WASHINGTON — As federal regulators wrestle over how to improve the safety of crude-oil shipments by rail, they could dust off a solution first proposed during in the Nixon administration: slow the trains.
The Federal Railroad Administration proposed in October 1970 that trains carrying flammable cargo in tank cars slow to 25 mph through incorporated communities. The proposal was never adopted as a rule, but it could provide a partial answer to the safety problems that have plagued shipments of crude oil and ethanol in recent years.
After a meeting last month between regulators and railroad industry officials, Transportation Secretary Anthony Foxx said the speed of such trains would be considered as part of “comprehensive” approach to improving their safety.
After a series of derailments since last summer, federal officials have concluded that crude oil from North Dakota’s Bakken shale region poses special transportation risks because of its increased flammability. One such derailment in Lac-Megantic, Quebec, killed 47 people in July. Subsequent accidents in Alabama, North Dakota and elsewhere have raised the stakes.
But regulators have seen it happen before.
In the 1970s, the shipment of large volumes of flammable compressed gases such as propane in large, thin-walled tank cars became a major safety issue when such cargo exploded violently in derailments and other accidents. Dozens of people were killed, including railroad workers and firefighters, and entire towns were destroyed.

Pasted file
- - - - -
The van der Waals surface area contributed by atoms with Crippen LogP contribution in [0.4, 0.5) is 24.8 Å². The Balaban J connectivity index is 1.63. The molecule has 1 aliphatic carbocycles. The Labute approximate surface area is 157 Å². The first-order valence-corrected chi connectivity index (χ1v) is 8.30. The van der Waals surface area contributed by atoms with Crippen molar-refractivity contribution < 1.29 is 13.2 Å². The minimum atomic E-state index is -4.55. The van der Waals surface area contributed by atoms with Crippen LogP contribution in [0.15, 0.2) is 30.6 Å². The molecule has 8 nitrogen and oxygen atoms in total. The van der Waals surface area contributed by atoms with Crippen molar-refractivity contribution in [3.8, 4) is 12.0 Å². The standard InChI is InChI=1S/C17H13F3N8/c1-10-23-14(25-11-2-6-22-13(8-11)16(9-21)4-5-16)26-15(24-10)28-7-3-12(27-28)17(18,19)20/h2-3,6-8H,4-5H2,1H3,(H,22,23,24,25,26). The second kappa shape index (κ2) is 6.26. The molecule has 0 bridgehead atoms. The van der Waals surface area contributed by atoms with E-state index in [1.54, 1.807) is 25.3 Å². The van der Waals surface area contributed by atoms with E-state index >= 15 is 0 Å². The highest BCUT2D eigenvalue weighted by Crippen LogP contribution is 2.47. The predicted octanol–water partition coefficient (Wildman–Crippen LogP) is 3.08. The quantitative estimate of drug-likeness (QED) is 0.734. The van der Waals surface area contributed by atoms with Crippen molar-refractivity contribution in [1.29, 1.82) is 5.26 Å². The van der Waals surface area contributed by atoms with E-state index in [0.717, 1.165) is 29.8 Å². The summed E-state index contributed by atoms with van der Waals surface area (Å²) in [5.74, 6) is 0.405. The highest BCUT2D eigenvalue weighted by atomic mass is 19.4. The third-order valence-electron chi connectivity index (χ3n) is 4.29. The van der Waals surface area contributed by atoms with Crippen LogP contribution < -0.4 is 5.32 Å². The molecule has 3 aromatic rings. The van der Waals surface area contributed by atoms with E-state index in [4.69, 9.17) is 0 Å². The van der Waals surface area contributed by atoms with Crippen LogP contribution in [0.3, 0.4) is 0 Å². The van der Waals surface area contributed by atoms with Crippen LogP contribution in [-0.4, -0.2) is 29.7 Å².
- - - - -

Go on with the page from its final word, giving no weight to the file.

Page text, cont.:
Some proposed banning the shipments altogether, but concern over economic impact and a desire to reduce the country’s dependence on foreign energy sources made that impractical.
Carl Lyon, who was the acting federal rail administrator when the agency made the speed proposal, said he sees a parallel between the rail safety concerns of the 1970s and today.
“I remember we were having serious problems,” Lyon said in a telephone interview Sunday. “It’s interesting to see it coming around again.”
Many railroads were not in good financial condition in the 1970s, and derailments became common as tracks deteriorated. The design of the tank cars also came under scrutiny. “Jumbo” tank cars that could carry three times the cargo of their predecessors were built with economics more than safety in mind.
Eventually, better track, safer tank cars and a renewed focus on inspections helped improve the situation.
“The problem didn’t go away,” Lyon said, “but it greatly diminished.”